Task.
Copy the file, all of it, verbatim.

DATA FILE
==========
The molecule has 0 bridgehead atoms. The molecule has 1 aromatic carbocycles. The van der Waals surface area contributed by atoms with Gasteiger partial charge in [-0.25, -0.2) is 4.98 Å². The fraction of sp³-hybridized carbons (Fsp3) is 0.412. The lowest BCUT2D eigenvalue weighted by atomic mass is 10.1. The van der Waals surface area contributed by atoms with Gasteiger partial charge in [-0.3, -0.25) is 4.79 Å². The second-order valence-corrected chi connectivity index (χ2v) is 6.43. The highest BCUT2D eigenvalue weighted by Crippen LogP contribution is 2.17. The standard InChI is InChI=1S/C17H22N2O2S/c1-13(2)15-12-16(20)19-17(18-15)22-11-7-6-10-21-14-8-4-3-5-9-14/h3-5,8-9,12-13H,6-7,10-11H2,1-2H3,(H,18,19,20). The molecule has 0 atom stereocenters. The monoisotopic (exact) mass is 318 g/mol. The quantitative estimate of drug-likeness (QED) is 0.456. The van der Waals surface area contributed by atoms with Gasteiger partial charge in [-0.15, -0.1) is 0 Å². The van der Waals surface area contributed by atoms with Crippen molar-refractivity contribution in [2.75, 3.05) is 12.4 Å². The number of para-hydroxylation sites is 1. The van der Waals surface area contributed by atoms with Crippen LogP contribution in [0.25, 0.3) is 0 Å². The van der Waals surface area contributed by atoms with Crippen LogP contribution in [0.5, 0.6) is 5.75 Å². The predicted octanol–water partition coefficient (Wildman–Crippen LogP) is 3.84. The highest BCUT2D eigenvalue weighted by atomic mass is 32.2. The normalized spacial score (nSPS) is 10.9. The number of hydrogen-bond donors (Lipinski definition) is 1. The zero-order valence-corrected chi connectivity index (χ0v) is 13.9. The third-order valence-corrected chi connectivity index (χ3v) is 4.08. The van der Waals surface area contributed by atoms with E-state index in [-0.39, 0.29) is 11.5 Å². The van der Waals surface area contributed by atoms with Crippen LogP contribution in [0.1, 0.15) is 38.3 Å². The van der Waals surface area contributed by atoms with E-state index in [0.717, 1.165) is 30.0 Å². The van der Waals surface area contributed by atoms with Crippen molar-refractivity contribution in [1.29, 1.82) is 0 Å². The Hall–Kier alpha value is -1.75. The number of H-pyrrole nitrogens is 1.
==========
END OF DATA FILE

The molecule has 0 bridgehead atoms. The molecule has 1 aromatic carbocycles. The van der Waals surface area contributed by atoms with Gasteiger partial charge in [-0.25, -0.2) is 4.98 Å². The fraction of sp³-hybridized carbons (Fsp3) is 0.412. The lowest BCUT2D eigenvalue weighted by atomic mass is 10.1. The van der Waals surface area contributed by atoms with Gasteiger partial charge in [-0.3, -0.25) is 4.79 Å². The second-order valence-corrected chi connectivity index (χ2v) is 6.43. The highest BCUT2D eigenvalue weighted by Crippen LogP contribution is 2.17. The standard InChI is InChI=1S/C17H22N2O2S/c1-13(2)15-12-16(20)19-17(18-15)22-11-7-6-10-21-14-8-4-3-5-9-14/h3-5,8-9,12-13H,6-7,10-11H2,1-2H3,(H,18,19,20). The molecule has 0 atom stereocenters. The monoisotopic (exact) mass is 318 g/mol. The quantitative estimate of drug-likeness (QED) is 0.456. The van der Waals surface area contributed by atoms with Gasteiger partial charge in [-0.15, -0.1) is 0 Å². The van der Waals surface area contributed by atoms with Crippen molar-refractivity contribution in [2.75, 3.05) is 12.4 Å². The number of para-hydroxylation sites is 1. The van der Waals surface area contributed by atoms with Crippen LogP contribution in [0.25, 0.3) is 0 Å². The van der Waals surface area contributed by atoms with Crippen LogP contribution in [0.5, 0.6) is 5.75 Å². The predicted octanol–water partition coefficient (Wildman–Crippen LogP) is 3.84. The highest BCUT2D eigenvalue weighted by atomic mass is 32.2. The normalized spacial score (nSPS) is 10.9. The number of hydrogen-bond donors (Lipinski definition) is 1. The zero-order valence-corrected chi connectivity index (χ0v) is 13.9. The third-order valence-corrected chi connectivity index (χ3v) is 4.08. The van der Waals surface area contributed by atoms with E-state index in [-0.39, 0.29) is 11.5 Å². The van der Waals surface area contributed by atoms with Crippen LogP contribution in [0.1, 0.15) is 38.3 Å². The van der Waals surface area contributed by atoms with E-state index in [0.717, 1.165) is 30.0 Å². The van der Waals surface area contributed by atoms with Crippen molar-refractivity contribution in [1.29, 1.82) is 0 Å². The Hall–Kier alpha value is -1.75. The number of H-pyrrole nitrogens is 1.